Tanera Mor is the largest of the Summer Isles. It has been home to the Vikings, fish factories, herring fleets, sailing school and fish farms. Tanera Mor is now under new owners with a new lease of life.
Tanera Mor is the largest and tallest of the Summer Isles at 310 hectares with the highest point being Meall Mor standing at 122m. The island is privately owned and has like many Scottish islands has a mixed history and experienced population decline. Resident numbers peaked at 119 in the 1880s to a mere 5 inhabitants in the last census of 2001. Like other islands in the area its made of 2.5 billion year old Torridon sandstone. The island is mostly covered by grassland pastures, heather and peatlands.
Tanera Mor was a favourite anchorage for the Vikings who used the main north shore bay; The Anchorage. In its heyday in the late 1800s the bay accommodated over 200 herring drifters and a fish factory built by the London based British Fishing Society. The salted herrings were exported around the world. What different times!
Intriguingly the area Cnoc Glas (G. – green knoll) in the middle of The Anchorage bay is referred to as the Irish Park. Ships from Ireland came ballasted with rich soil. The soil was dumped and they returned laden with herring.
Six islands in one day
Tanera Mor was to be my last of six islands landed and summited in one wonderful day. I motored Trade Winds into the southwest facing bay; Mol Mor. The beach is made up of boulders, rounded and smoothed by wave and tide. Sheer craggy cliffs rose up on the left hand side. More gentle grass slopes rise to the right above an apron of sheer rocks jutting above the waterline. Beyond the boulder beach a grass and meadow bank rises into the heart of the island. Despite being a well shaped bay it is open to the south so is only advisable when seas and winds are calm or from the north.
The evening wind was fading. As a result of the benign conditions I was confident to anchor the boat and leave her unattended. I paddled ashore and as it was a falling tide I pulled the dinghy up only a few feet from the waters edge . It was now 8pm and my visit to the island would be a quick ‘up and down’ trip to the top. The scramble up was to be simply the most direct.’ That took me straight up the steep slope, over a fence then straight up steep craggy slopes. The last few meters of height to the flat top was a scramble on all fours, climbing boulders and nipping up through heather gullies. The top opened up with uninterrupted views out the the Hebrides, a view that seemed to go on for ever.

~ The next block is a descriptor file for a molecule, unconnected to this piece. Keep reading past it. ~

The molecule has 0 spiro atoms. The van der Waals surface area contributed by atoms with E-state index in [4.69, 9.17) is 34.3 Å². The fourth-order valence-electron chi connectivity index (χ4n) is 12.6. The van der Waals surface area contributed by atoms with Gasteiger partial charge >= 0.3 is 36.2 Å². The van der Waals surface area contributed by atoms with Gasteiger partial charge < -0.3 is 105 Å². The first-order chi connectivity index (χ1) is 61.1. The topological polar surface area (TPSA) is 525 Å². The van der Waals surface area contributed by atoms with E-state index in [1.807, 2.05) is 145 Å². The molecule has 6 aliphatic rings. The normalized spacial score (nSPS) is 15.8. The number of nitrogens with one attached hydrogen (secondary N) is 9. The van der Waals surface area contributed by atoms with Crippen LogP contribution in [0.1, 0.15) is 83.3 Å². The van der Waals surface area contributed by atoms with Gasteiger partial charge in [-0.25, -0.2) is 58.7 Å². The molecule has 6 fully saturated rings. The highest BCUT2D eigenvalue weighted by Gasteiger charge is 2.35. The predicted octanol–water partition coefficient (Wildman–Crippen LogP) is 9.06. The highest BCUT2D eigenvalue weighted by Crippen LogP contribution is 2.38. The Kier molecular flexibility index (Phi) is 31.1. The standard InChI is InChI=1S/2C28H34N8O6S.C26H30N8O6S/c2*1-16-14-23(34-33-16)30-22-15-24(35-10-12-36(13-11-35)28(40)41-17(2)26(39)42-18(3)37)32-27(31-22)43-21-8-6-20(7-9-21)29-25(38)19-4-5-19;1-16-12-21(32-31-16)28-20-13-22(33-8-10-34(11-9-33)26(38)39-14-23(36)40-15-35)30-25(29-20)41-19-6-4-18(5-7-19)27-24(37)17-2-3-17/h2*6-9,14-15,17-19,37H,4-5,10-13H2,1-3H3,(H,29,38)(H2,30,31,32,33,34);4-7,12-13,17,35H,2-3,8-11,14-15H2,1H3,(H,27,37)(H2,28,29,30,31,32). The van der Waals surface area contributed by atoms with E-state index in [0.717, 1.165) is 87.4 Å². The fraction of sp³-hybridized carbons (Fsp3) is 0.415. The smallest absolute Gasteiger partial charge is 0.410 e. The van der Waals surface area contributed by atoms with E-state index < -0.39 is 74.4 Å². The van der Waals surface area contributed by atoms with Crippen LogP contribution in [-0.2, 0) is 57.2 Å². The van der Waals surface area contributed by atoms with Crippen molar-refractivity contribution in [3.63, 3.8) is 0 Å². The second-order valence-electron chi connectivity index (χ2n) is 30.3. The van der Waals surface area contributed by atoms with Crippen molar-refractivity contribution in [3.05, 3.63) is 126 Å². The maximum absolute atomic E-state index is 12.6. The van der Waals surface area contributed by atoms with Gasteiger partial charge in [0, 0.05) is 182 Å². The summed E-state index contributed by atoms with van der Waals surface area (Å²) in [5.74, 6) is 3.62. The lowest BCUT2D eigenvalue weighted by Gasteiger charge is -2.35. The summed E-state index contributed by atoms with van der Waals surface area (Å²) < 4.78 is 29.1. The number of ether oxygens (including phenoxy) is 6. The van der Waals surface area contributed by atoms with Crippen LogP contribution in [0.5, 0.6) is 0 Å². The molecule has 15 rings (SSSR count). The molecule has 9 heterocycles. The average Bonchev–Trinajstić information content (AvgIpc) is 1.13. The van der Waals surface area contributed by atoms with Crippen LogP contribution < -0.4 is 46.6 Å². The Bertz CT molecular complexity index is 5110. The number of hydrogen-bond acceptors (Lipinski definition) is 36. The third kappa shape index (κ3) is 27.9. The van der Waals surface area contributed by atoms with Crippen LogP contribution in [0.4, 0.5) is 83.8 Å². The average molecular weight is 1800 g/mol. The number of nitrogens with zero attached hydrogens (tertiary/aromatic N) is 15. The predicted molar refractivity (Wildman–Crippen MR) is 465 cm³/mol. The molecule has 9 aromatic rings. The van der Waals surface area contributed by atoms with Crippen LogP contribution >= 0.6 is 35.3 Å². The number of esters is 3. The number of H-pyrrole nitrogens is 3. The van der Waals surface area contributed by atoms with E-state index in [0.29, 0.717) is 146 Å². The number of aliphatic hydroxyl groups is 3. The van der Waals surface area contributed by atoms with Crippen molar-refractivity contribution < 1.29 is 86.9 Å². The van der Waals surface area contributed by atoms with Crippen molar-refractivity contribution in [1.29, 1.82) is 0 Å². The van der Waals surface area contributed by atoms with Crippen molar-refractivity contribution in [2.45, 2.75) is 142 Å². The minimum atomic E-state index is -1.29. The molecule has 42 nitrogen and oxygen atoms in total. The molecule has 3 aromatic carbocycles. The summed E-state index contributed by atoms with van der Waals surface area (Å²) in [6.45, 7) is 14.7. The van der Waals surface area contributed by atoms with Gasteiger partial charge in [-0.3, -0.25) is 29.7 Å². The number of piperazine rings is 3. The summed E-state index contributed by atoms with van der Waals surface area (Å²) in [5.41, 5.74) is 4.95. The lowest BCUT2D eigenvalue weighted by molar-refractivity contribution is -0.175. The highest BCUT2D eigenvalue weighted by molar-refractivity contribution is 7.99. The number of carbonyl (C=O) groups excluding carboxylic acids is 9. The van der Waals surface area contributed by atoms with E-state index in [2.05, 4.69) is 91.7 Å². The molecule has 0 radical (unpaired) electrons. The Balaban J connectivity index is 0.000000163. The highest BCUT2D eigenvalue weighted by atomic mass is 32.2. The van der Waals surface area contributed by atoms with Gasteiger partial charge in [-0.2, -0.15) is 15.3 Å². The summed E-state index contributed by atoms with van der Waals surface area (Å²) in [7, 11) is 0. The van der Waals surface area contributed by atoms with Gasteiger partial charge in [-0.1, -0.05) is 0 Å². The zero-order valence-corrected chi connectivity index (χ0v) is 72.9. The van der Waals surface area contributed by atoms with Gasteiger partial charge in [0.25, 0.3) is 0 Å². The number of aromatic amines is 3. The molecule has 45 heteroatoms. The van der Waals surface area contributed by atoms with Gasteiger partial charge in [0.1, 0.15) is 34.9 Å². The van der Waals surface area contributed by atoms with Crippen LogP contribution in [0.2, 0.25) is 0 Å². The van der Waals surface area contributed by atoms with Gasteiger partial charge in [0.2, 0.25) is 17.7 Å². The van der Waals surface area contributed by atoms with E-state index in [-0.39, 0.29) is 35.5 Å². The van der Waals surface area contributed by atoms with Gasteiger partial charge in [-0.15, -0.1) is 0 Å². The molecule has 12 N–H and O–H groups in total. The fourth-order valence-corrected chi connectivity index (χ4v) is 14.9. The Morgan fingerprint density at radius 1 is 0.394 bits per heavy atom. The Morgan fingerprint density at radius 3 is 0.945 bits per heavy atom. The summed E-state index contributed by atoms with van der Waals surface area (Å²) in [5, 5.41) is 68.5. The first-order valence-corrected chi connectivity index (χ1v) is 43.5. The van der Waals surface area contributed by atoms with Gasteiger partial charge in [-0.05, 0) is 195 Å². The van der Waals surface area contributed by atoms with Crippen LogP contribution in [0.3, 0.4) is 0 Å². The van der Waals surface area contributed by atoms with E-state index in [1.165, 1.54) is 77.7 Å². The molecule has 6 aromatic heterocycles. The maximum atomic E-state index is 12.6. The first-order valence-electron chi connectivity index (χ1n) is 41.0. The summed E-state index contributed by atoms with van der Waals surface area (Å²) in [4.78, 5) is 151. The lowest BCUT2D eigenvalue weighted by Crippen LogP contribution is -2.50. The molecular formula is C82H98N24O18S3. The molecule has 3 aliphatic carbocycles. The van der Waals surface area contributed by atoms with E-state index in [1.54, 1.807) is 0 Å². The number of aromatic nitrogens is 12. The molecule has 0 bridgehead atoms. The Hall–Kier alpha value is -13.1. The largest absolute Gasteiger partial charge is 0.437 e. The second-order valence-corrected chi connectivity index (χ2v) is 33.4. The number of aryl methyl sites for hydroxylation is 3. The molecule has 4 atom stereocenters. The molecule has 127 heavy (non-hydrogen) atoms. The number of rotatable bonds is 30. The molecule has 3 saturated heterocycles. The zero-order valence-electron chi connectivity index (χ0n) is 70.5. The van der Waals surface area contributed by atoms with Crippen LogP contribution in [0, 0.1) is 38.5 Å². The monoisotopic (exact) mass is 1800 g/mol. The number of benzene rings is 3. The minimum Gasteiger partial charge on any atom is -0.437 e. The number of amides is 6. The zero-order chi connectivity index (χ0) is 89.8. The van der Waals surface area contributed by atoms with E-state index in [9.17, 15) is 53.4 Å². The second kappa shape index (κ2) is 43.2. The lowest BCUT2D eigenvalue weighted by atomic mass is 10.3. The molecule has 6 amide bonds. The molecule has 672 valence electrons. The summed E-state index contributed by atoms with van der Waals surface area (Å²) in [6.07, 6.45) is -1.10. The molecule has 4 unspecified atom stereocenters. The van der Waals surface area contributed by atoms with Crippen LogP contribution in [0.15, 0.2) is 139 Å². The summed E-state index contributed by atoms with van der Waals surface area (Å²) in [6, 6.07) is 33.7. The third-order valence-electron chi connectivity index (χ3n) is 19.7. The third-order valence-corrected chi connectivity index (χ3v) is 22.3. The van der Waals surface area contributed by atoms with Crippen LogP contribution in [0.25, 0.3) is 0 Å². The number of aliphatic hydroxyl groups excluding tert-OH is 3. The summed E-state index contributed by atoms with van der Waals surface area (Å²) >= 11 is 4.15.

Below and to the north west lay The Anchorage with its circular fish cages. Achiltibuie lay further to the north and beyond that, Sulivan and the distant layers of slate grey mountains. Loch Broom lay to the east with Rhue lighthouse just visible in the soft evening light. An incredible vista lay out to the west and the wide open Minch. The sun was now lowering in the west so it was not possible to see the Hebrides against the evening glare.
Video, pictures and a big inhalation of the view done, I turned and picked my way back down the steep slopes back to Mol Mor bay. It was a delight to move through the deep flower meadows stroking the soft bog cotton with the palm of my hand .
The trip back down the steep slope was a stumble-jog-walk affair until I emerged back at the boulder bay. By now the evening air was motionless and still. Such conditions bring out the dreaded midge. They were out in force and intent on making a meal of me. With no wind or breeze it was not the conditions to hang around the shore line. The dinghy was rapidly deployed and I rowed to the boat at a pace to escape the little pests.
Once back aboard i cooked up and devoured a big smoked sausage pasta dish. All the shore gear was stored away and with the anchor recovered I set sail for Ullapool. From there it was a couple of hours back to the mooring in what was a light shifty breeze. At half past midnight I picked up my mooring in Ullapool bay. I settled down below 18 hours after having cast off with 35 miles sailed, 12 miles yomped and six islands topped. All in all, not a bad day out.
New owner and latest update on Tanera Mor summer-isles.com
360 degree panorama video from the top of Tanera Mor looking out across Loch Broom, the Summer Isles, The Minch and north to the mountains of Wester Ross. Scotislands at their very best!
Relive the short but very steep route from the beach to the very top of Tanera Mor!